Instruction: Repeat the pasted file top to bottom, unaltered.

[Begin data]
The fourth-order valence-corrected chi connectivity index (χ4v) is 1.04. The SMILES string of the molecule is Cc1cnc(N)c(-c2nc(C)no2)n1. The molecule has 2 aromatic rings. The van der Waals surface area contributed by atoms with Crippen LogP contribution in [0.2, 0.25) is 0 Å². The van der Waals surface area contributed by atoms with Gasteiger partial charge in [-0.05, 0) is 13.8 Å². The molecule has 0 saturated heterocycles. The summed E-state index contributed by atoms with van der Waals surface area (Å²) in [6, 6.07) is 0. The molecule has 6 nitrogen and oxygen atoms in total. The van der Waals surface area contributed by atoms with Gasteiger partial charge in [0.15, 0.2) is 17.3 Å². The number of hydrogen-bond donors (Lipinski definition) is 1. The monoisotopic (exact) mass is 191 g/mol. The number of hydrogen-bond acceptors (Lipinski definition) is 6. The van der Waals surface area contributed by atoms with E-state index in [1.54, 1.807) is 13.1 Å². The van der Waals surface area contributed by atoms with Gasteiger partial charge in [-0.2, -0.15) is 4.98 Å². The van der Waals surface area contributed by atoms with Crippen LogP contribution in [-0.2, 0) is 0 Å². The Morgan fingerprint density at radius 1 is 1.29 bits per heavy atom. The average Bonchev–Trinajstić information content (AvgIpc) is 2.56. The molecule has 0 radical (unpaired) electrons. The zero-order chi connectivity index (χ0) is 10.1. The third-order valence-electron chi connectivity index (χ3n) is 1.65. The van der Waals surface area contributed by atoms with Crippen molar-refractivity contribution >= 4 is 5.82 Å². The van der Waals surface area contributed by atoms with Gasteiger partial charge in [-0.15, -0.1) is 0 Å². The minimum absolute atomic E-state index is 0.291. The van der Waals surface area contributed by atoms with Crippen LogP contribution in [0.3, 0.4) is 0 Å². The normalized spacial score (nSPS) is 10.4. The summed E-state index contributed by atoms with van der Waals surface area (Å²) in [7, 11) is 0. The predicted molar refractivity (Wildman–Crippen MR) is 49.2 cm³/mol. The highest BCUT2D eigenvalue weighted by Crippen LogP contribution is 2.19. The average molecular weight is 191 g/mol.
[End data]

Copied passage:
The fourth-order valence-corrected chi connectivity index (χ4v) is 1.04. The SMILES string of the molecule is Cc1cnc(N)c(-c2nc(C)no2)n1. The molecule has 2 aromatic rings. The van der Waals surface area contributed by atoms with Crippen LogP contribution in [0.2, 0.25) is 0 Å². The van der Waals surface area contributed by atoms with Gasteiger partial charge in [-0.05, 0) is 13.8 Å². The molecule has 0 saturated heterocycles. The summed E-state index contributed by atoms with van der Waals surface area (Å²) in [6, 6.07) is 0. The molecule has 6 nitrogen and oxygen atoms in total. The van der Waals surface area contributed by atoms with Gasteiger partial charge in [0.15, 0.2) is 17.3 Å². The number of hydrogen-bond donors (Lipinski definition) is 1. The monoisotopic (exact) mass is 191 g/mol. The number of hydrogen-bond acceptors (Lipinski definition) is 6. The van der Waals surface area contributed by atoms with E-state index in [1.54, 1.807) is 13.1 Å². The van der Waals surface area contributed by atoms with Gasteiger partial charge in [-0.2, -0.15) is 4.98 Å². The van der Waals surface area contributed by atoms with Crippen LogP contribution in [-0.2, 0) is 0 Å². The Morgan fingerprint density at radius 1 is 1.29 bits per heavy atom. The average Bonchev–Trinajstić information content (AvgIpc) is 2.56. The molecule has 0 radical (unpaired) electrons. The zero-order chi connectivity index (χ0) is 10.1. The third-order valence-electron chi connectivity index (χ3n) is 1.65. The van der Waals surface area contributed by atoms with Crippen molar-refractivity contribution >= 4 is 5.82 Å². The van der Waals surface area contributed by atoms with Gasteiger partial charge in [-0.15, -0.1) is 0 Å². The minimum absolute atomic E-state index is 0.291. The van der Waals surface area contributed by atoms with Crippen LogP contribution in [0.3, 0.4) is 0 Å². The normalized spacial score (nSPS) is 10.4. The summed E-state index contributed by atoms with van der Waals surface area (Å²) in [7, 11) is 0. The predicted molar refractivity (Wildman–Crippen MR) is 49.2 cm³/mol. The highest BCUT2D eigenvalue weighted by Crippen LogP contribution is 2.19. The average molecular weight is 191 g/mol.